(It’s a flat-out endorsement.)
After a brief interlude of historical fiction and some steampunk sf, I’m back to hard science fiction with Walter Jon Williams’s fantastic This Is Not a Game. For plot summary, a blurb from Publisher’s Weekly:
Williams weaves intriguing questions about games, gamers and their relationships with real life into this well-paced near-future thriller. Game designer Dagmar specializes in creating alternate reality games that muddle the line between fantasy and reality.
Trapped in riot-torn Jakarta, she reaches out to the gamer community for help. Once back in Los Angeles, Dagmar is caught up in a web of murders and financial manipulation that she begins to blend into her latest game, using the community of players to solve clues and sift through large amounts of data. The line between real life and the game blurs as the action builds to a satisfying and thoughtful conclusion. Though the technology talk occasionally becomes intrusive, it’s convincingly written; the characters are realistic and absorbing, and the story deeply compelling.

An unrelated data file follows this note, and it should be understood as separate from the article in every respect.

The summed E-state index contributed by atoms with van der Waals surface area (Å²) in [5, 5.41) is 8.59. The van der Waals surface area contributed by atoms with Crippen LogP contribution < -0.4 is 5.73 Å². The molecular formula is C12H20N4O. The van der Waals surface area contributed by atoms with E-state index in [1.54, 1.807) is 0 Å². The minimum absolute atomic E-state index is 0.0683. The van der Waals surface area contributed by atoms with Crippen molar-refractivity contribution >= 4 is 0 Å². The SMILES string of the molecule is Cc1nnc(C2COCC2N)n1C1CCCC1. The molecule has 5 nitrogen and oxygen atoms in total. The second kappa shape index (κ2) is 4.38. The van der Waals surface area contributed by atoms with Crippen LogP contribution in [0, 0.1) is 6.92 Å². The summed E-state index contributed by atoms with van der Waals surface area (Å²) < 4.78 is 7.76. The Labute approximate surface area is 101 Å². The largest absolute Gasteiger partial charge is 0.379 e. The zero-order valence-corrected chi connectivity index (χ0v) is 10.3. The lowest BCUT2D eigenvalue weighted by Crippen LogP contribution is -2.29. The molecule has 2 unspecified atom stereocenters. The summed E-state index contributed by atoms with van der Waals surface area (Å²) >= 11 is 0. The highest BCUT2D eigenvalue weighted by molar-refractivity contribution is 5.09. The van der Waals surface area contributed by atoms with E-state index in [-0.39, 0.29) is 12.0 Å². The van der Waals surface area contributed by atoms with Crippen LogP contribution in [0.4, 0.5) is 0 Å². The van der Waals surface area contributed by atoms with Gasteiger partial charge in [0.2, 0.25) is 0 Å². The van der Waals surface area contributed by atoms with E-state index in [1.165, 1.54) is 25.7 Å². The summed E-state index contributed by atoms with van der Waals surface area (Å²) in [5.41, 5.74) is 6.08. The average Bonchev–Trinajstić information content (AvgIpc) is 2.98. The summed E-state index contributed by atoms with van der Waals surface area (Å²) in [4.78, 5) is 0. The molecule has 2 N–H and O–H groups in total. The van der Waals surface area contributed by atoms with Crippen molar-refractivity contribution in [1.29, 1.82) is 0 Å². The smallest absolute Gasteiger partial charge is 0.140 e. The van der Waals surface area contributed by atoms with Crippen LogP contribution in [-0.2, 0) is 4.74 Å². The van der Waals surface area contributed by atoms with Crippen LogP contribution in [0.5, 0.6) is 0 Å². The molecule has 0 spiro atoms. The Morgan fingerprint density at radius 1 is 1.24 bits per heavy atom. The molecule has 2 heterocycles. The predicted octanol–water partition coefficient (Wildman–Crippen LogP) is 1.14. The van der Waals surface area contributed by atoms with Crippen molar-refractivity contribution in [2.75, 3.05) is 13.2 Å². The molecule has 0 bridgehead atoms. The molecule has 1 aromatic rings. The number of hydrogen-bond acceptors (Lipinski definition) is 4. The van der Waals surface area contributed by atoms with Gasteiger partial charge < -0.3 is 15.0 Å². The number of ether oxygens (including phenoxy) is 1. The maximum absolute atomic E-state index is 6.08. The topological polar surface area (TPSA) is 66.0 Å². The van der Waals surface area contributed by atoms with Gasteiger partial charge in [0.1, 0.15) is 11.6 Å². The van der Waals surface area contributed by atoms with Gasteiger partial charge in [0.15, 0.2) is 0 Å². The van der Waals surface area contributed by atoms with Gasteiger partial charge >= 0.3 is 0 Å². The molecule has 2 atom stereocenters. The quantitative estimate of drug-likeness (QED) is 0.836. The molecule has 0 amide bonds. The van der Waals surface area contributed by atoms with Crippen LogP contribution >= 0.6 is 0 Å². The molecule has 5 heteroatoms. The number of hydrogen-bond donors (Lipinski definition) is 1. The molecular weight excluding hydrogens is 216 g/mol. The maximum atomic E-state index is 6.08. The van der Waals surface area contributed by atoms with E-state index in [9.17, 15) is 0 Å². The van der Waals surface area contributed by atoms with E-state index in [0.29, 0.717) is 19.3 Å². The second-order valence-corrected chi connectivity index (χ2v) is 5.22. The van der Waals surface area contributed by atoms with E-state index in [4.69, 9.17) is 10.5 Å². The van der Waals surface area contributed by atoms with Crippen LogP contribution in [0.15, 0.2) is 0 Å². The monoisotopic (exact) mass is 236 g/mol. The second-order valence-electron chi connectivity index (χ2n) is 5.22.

I actually don’t believe that the “technology talk” is intrusive– I’m don’t know terribly much about coding or ARGs (although, I did get involved in one quite accidentally last fall at UA–how impressive is it that University Libraries has a gaming department?), but the insider’s look was both interesting and pretty integral to the plot.
Overall (and as I reviewed on Facebook): Really impressive, 4.5 stars
I felt like I was reading a cross between David Louis Edelman and Cory Doctorow (scheming Natch-like tech tycoons and a much more self assured Jara, in a Makers-like world of failing economies and clever hackers), which can only be good. But the book is absolutely original, and the prose so clever it had me laughing out loud a couple times. Characterization was great, and as for the plot, it was simply… devious.